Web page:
Four teenage British girls were held in solitary confinement for almost a month at an Italian hotel being converted into a coronavirus detention center.
Rachel Goldsmith, Lily Griffin, Lily Rose Wallace and Millie Acers, all 18 years old, were on vacation in Sicily before testing positive for the virus in September.
The school friends were housed in separate rooms in the hotel, which is surrounded by armed police and the army.
Teenagers who were educated at the James Allen Girls' School for £ 18,000 a year in Dulwich, south London, are now lacking the start of university courses, exams and their jobs.
Rachel Goldsmith, Lily Griffin and Lily Rose Wallace, all 18, and Millie Acers, 19, were on vacation in Sicily (pictured) when they tested positive for the virus on September 15
Under Italian health law, they must test negative for the coronavirus twice before they can be exempted.
Millie, who is studying English in Durham, was able to leave on Sunday after two negative results, but Rachel, Lily and LilyRose tested positive for the third time this week.
Rachel, who is applying for a degree in history and politics at the university next year, said, “It was mentally challenging to be all alone.
“The only contact we have is with people who wear hazmat suits and who don't really speak English, so I feel isolated. It's just lonely to be here. & # 39;
The view from the hotel where the girls are being held cannot communicate with each other from their separate rooms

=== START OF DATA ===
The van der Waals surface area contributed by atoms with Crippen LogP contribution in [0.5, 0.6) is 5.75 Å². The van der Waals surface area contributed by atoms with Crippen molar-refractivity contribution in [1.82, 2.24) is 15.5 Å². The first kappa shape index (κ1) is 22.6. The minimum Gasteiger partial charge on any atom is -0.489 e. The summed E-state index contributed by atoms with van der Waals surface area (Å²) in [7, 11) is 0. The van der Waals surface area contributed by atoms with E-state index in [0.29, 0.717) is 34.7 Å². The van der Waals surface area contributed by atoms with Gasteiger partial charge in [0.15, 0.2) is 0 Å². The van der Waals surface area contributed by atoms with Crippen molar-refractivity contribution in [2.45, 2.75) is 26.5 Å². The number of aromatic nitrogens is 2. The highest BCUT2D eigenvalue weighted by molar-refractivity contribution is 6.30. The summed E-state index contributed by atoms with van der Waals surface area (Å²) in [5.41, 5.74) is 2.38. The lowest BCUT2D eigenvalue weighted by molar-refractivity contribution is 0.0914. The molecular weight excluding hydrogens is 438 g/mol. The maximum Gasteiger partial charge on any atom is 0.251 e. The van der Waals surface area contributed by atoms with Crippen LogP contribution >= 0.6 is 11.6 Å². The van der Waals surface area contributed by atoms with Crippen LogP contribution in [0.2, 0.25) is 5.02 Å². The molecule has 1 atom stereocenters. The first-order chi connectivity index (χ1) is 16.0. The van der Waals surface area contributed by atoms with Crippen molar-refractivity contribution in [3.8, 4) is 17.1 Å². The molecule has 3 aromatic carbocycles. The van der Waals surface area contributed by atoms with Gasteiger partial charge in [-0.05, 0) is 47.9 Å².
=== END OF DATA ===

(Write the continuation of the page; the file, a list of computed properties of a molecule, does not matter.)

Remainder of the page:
LilyRose, who works in a coffee shop and wants to apply to drama school, added, “I'm scared. We're all fighting now because it was a long time ago. Conditions aren't great, but what is really bad is communication – not knowing when we're going, what's going on, and when our tests will be.
“The thought of not knowing when I'll be home is the hardest part, especially at this point knowing that there is no point in being here. We know we are no longer contagious. It's been a long time since we had the virus.
& # 39; It's really scary. We are young but there are a lot of adults here and you can hear them crying and screaming at night and you think if adults are not doing well what happens to us when we are here long & # 39;
The four friends, all from south London, arrived in Palermo, the Sicilian capital, for a week on September 8th after a troubled last school year.
The food is served at the Palermo Hotel, where British teenagers have been isolated for weeks
But LilyRose and Rachel had mild symptoms, including loss of their sense of taste and smell. They notified the landlady of the apartment they were staying in, and all four started self-isolating.
The group tested positive for Covid-19 on September 15 – the day they were supposed to fly home – and were taken to the San Paolo Palace Hotel by ambulance.
They are now appealing to the UK government for help fearing they might be stuck there for a few more weeks.